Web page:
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  • Frege on Direct Quotation.Robert M. Harnish - 2007 - Essays in Philosophy 8 (1):8.
    In a single short passage in "On Sense and Reference" Frege outlines his conception of direct quotation wherein words must not be taken as having their customary reference, but rather refer to the words themselves or the words of another speaker. What unifies these uses? What is the logical form of direct quotation sentences, and what is their analysis? How does this view fit in with Frege's general semantics? How far can it be extended? What problems does it face? We (...)
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  • Quotation Marks: Demonstratives or Demonstrations?M. Reimer - 1996 - Analysis 56 (3):131-141.
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  • The Semantics and Pragmatics of Hybrid Quotations.Philippe De Brabanter - unknown
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  • Introduction.De Brabanter Philippe - 2005 - Hypatia 20 (3):149-152.
    This paper outlines the 11 contributions to issue 17 of the Belgian Journal of Linguistics, devoted to "Hybrid quotations". It also sketches the main issues raised by hybrid quotations, not all of which surface in the contributions: the semantics-pragmatics interface; mixed quotation vs. scare quoting, grammatical and semantic well-formedness, context-shifts, and iconicity.
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  • What Quotations Refer To.Mario Gómez-Torrente - 2011 - In Elke Brendel (ed.), Understanding Quotation. De Gruyter Mouton. pp. 139--160.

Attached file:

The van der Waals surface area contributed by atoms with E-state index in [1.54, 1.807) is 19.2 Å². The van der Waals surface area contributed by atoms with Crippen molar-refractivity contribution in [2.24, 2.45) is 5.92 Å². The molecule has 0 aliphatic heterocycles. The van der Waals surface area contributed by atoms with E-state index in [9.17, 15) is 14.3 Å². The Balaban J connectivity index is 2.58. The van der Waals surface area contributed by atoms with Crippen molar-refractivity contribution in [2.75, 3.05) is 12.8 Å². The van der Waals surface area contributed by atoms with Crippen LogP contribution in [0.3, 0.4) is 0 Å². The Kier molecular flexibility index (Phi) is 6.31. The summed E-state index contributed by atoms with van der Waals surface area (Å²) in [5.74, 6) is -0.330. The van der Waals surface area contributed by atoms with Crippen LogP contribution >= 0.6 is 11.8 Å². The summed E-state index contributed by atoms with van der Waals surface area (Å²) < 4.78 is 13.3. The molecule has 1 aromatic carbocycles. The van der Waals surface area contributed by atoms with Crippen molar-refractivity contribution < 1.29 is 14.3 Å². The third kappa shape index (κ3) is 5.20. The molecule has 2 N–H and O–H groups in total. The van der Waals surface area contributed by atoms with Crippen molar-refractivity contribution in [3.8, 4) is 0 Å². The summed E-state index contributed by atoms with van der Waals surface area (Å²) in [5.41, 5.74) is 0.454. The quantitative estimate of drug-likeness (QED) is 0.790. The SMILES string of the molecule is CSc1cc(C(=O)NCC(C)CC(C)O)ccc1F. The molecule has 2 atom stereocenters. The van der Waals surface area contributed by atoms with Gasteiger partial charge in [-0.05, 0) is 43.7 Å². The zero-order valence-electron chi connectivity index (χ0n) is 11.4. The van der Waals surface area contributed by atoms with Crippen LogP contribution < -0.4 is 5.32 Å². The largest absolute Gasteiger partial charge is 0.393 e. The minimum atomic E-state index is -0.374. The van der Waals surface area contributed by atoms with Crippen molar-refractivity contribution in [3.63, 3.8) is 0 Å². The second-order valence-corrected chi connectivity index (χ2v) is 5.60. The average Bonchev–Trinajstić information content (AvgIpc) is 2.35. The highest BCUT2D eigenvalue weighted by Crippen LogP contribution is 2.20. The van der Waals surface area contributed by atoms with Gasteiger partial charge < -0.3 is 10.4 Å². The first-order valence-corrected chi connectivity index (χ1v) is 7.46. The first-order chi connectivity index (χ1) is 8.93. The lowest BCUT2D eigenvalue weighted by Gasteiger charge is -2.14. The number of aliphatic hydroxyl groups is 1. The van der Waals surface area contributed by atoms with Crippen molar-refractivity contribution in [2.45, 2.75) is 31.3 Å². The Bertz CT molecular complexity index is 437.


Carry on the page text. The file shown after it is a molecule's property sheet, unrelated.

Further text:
When quotations are used with a purely referential purpose, they are mostly used with the purpose of referring to expressions, in the sense of rather abstract expression types. However, in many cases purely referential quotations are used with the purpose of referring to things other than very abstract expression types, such as boldface types, sounds, particular tokens, etc. The paper deals with the question of what mechanism underlies the possibility of successfully referring to different things and kinds of things with (...)
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  • Empty Quotation.R. Sorensen - 2008 - Analysis 68 (1):57-61.
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  • Reach's Puzzle and Mention.Richard Gaskin & Daniel J. Hill - 2013 - Dialectica 67 (2):201-222.
    We analyse Reach's puzzle, according to which it is impossible to be told anyone's name, because the statement conveying it can be understood only by someone who already knows what it says. We argue that the puzzle can be solved by adverting to the systematic nature of mention when it involves the use of standard quotation marks or similar devices. We then discuss mention more generally and outline an account according to which any mentioning expressions that are competent to solve (...)
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  • Quotation Apposition.Roger Wertheimer - 1999 - Philosophical Quarterly 49 (197):514-519.
    Analyses of quotation have assumed that quotations are referring expressions while disagreeing over details. That assumption is unnecessary and unacceptable in its implications. It entails a quasi-Parmenidean impossibility of meaningfully denying the meaningfulness or referential function of anything uttered, for it implies that: 'Kqxf' is not a meaningful expression 'The' is not a referring expression are, if meaningful, false. It also implies that ill formed constructions like: 'The' is 'the' are well formed tautologies. Such sentences make apparent the need for (...)
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  • Quotation.Herman Cappelen & Ernest Lepore - 2012 - Stanford Encyclopedia of Philosophy.
    Starting with Frege, the semantics (and pragmatics) of quotation has received a steady flow of attention over the last one hundred years. It has not, however, been subject to the same kind of intense debate and scrutiny as, for example, both the semantics of definite descriptions and propositional attitude verbs. Many philosophers probably share Davidson's experience: ‘When I was initiated into the mysteries of logic and semantics, quotation was usually introduced as a somewhat shady device, and the introduction was accompanied (...)